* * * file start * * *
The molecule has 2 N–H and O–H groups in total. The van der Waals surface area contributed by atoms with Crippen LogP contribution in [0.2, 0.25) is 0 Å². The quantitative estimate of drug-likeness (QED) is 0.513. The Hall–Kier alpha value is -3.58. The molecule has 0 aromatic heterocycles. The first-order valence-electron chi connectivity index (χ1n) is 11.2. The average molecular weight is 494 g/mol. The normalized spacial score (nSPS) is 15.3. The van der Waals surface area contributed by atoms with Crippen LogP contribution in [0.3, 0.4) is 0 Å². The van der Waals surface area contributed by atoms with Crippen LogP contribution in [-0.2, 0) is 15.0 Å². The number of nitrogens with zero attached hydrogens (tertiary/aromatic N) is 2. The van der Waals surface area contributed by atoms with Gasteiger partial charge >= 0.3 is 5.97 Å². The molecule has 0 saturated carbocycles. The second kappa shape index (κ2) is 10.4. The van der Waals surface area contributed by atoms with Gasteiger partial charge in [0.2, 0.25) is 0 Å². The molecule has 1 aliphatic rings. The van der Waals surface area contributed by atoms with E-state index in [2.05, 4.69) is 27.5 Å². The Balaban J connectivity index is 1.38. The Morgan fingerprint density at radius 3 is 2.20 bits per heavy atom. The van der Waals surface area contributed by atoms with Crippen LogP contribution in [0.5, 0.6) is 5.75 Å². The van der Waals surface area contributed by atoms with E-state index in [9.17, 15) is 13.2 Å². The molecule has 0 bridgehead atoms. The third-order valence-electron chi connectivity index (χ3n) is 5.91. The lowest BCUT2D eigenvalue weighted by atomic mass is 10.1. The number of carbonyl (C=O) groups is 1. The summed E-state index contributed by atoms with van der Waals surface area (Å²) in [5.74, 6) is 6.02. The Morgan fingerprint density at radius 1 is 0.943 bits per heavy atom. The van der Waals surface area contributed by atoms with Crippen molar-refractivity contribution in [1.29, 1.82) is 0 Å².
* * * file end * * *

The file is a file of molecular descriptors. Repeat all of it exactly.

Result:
The molecule has 2 N–H and O–H groups in total. The van der Waals surface area contributed by atoms with Crippen LogP contribution in [0.2, 0.25) is 0 Å². The quantitative estimate of drug-likeness (QED) is 0.513. The Hall–Kier alpha value is -3.58. The molecule has 0 aromatic heterocycles. The first-order valence-electron chi connectivity index (χ1n) is 11.2. The average molecular weight is 494 g/mol. The normalized spacial score (nSPS) is 15.3. The van der Waals surface area contributed by atoms with Crippen LogP contribution in [0.3, 0.4) is 0 Å². The van der Waals surface area contributed by atoms with Crippen LogP contribution in [-0.2, 0) is 15.0 Å². The number of nitrogens with zero attached hydrogens (tertiary/aromatic N) is 2. The van der Waals surface area contributed by atoms with Gasteiger partial charge >= 0.3 is 5.97 Å². The molecule has 0 saturated carbocycles. The second kappa shape index (κ2) is 10.4. The van der Waals surface area contributed by atoms with Gasteiger partial charge in [0.2, 0.25) is 0 Å². The molecule has 1 aliphatic rings. The van der Waals surface area contributed by atoms with E-state index in [2.05, 4.69) is 27.5 Å². The Balaban J connectivity index is 1.38. The Morgan fingerprint density at radius 3 is 2.20 bits per heavy atom. The van der Waals surface area contributed by atoms with Crippen LogP contribution in [0.5, 0.6) is 5.75 Å². The van der Waals surface area contributed by atoms with E-state index in [9.17, 15) is 13.2 Å². The molecule has 0 bridgehead atoms. The third-order valence-electron chi connectivity index (χ3n) is 5.91. The lowest BCUT2D eigenvalue weighted by atomic mass is 10.1. The number of carbonyl (C=O) groups is 1. The summed E-state index contributed by atoms with van der Waals surface area (Å²) in [5.74, 6) is 6.02. The Morgan fingerprint density at radius 1 is 0.943 bits per heavy atom. The van der Waals surface area contributed by atoms with Crippen molar-refractivity contribution in [1.29, 1.82) is 0 Å².